One way researchers are studying to combat segregation housing and a better way of living is understanding well-being. Social sciences are now understanding the quality of life people enjoy in terms of their well-being. Income and wealth do count, as well as being employed versus being un-employed and having health insurance. Another aspect of a person’s well-being has to do with social and cultural capital. This means that being part of a stable family goes a long way in increasing your happiness and well-being. Your personal well-being is also affected by the quality of life you live in your neighborhood. Research has shown that neighborhoods with strong bond between its residents are likely to have lower rates of crime than similar neighborhoods that do not have these bonds. This defines the term, collective efficacy, or being able to work together to fight disorder and crime (Sellin, 1938).

One way to achieve collective efficacy is by Robert Merton’s social strain theory. This theory explains that each society has a dominant set of values and goals along with acceptable means of achieving them in place (Merton, 1957). Social strain theory highly correlates with collective efficacy by pursuing a community wide goal of keeping peace in the neighborhood as well as keeping crime at bay. If everyone in the neighborhood follows a community wide goal then the neighborhood would be a safer place for everyone as well as fight against the stigma and habit of falling into segregation housing statistics. This goes a long way to easing the minds of residents in lower income neighborhoods (Skogan, 1986).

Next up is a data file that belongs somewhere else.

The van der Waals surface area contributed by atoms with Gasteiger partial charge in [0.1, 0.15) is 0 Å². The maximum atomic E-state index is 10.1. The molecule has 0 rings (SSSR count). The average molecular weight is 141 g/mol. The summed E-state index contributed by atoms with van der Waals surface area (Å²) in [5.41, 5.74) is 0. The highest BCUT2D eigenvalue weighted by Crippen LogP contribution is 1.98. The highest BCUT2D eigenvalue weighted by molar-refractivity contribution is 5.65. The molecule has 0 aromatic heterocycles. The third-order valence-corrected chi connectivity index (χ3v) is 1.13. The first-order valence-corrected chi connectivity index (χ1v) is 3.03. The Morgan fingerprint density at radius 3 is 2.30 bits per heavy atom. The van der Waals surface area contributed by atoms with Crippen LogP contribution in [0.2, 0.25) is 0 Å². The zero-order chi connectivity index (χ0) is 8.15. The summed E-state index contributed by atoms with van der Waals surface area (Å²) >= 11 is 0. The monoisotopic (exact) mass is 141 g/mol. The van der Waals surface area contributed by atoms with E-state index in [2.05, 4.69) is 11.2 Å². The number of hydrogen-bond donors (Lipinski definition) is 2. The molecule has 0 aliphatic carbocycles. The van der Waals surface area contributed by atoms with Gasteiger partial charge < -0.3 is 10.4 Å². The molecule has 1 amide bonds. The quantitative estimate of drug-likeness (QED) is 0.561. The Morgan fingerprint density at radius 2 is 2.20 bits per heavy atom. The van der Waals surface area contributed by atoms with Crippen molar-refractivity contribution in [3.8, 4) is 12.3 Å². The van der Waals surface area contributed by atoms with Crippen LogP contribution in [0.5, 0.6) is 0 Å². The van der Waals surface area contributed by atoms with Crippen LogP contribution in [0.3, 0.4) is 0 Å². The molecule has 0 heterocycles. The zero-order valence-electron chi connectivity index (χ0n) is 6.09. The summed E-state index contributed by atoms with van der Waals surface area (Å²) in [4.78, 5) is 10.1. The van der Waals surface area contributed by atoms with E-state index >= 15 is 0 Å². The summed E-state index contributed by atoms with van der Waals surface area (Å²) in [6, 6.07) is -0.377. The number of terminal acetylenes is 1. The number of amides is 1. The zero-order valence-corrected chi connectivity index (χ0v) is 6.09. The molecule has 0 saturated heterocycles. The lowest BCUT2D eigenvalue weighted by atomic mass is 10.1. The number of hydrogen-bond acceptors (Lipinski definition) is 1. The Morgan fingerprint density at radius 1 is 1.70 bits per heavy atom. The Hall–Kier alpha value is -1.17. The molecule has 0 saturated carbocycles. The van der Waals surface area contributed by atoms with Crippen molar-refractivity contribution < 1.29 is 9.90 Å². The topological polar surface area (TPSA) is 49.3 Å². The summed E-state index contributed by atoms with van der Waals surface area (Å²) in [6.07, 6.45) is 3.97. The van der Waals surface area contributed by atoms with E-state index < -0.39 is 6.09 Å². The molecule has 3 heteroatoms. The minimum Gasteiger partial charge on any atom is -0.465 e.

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After researching the history behind housing segregation and how it corelates to crime rates as well as collective efficacy, I have found that my friend’s statement of: “you know, I think that minorities commit more crime because they lack sufficient amounts of collective efficacy within their neighborhoods” can be found to be true. Overall, the American social structure plays a major role in shaping the relationships and correlations between race, ethnicity, and crime. The social strain theory is one method of explaining this relationship as it gives reasoning behind the higher rates of criminal behavior among the poor, racial, and ethnic minorities. So why there are many factors to high crime rates among minority populations, the most prominent would be the lack of collective efficacy.


  • Crutchfield, “Ethnicity, Labor Markets, and Crime,” p.196.
  • Merton, R., Social Theory and Social Structure (New York: Free Press, 1957).
  • Sellin, T., Culture Conflict and Crime, Bulletin 41 (New York: Social Science Research Council, 1938).
  • Skogan, W., “Fear of Crime and Neighborhood Change,” in Communities and Crime, A. Reiss and M. Tonry, eds. (Chicago: University of Chicago Press, 1986).
  • Skogan, W., Hartnett, S., Community Policing, Chicago Style (New York: Oxford University Press, 1977).
  • Walker, S., Spohn, C., Delone, M. (2012). The Color of Justice: Race, Ethnicity, and Crime in America. 5th Edition. Wadsworth: Cengage Learning.